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[Photos] The MEGA City: Saigon's Innovative Architecture

Saigoneer is a proud media sponsor of the third edition of TP. Ho Chi Minh: MEGA City, released earlier this month. The compact and concise photo book explores urban development, landscapes and people in Vietnam’s largest metropolis, documenting the rapid changes currently transforming the city. With the support of the Goethe Institute as well as funding from Audi Vietnam, TP. Ho Chi Minh: MEGA City is divided into six chapters, each covering a major theme related to Saigon’s urban development.

Over the coming weeks, Saigoneer will provide readers with a glimpse into each of the book’s chapters. For the full publication, you can find TP. Ho Chi Minh: MEGA City at bookstores across the country.

Architecture and Housing

The chapter “Architecture and Housing” consists of two main parts: first, we want to show all relevant residential building typologies to be found within the metropolitan region of Ho Chi Minh City. Second, we would like to advocate for green architecture. That is why we invited several pioneering Vietnamese architecture firms to introduce their innovative projects. These fine examples of progressive architecture are not only aesthetically pleasing, but also climate-adapted and energy-efficient. Hopefully, they will serve as inspiration and a role model for others.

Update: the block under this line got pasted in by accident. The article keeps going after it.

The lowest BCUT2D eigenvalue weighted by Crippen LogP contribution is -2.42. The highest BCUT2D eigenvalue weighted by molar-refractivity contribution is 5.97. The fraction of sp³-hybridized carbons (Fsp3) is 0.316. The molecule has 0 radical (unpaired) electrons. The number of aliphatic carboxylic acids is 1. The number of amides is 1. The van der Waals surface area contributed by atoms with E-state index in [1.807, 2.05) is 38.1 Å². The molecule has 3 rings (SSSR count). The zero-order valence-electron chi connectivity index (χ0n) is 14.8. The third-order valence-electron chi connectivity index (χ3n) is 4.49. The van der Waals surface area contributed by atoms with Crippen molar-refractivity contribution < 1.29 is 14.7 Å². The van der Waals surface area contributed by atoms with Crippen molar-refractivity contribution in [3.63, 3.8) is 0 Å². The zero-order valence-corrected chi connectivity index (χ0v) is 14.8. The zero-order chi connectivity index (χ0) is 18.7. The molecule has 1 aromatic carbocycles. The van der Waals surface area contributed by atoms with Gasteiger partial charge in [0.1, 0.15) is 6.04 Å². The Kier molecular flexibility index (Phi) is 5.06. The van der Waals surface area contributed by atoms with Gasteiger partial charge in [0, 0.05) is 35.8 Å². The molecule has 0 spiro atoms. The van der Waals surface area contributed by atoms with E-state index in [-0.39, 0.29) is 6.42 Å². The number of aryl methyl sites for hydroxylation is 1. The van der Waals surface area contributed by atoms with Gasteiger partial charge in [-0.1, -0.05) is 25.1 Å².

Traditionally, home ownership is highly valued in Vietnamese society. This is one of the reasons why the price of land in relation to local income is one of the highest in the world. Renting property is reserved only for those who cannot afford to buy their own residential housing, namely labor migrants who are not allowed to purchase a property title due to their legal status, or for people only temporarily living in the city. High prices are further fueled by remittances from foreign Vietnamese (Việt kiều), who channel enormous amounts of money into the real estate sector, generally through relatives.

The most popular type of housing is the town house, usually erected on a four-sided plot of land with three to five stories. In recent years, high-rise condominiums have gained popularity among the rapidly emerging urban middle class population. The reasons for their popularity include security as well as the presence of shopping and leisure spaces within the guarded compounds. Apart from that, the higher floors benefit from fresh breezes. At the higher end of the residential housing spectrum are detached villas. Their architectural role models are former French colonial buildings. Residential living spaces of more than 500 square meters are the norm for villas. They also often serve to highlight newly acquired affluence, the demonstration of which, in many cases, knows no limits.

At the lower end, on the other hand, one finds marginal settlements along the many canals; however many have been demolished in the course of the development of large infrastructure projects in recent years. Less known, but equally precarious, are the living conditions of labor migrants in so-called boarding houses. These are small one-room rental units within row houses. Usually two to five migrants will save costs by sharing one room. There are many sprawling complexes of boarding houses, mostly near industrial zones.

Ultimately, it can be stated that the range of housing in the mega city is as diverse as its citizens.

Michael Waibel is a German social scientist and the editor of TP. Ho Chi Minh: MEGA City as well as the photo books Da Nang: COASTAL City and Hanoi: CAPITAL City, which earned him a Bui Xuan Phai Award earlier this year.

[Photos courtesy of TP. Ho Chi Minh: MEGA City]


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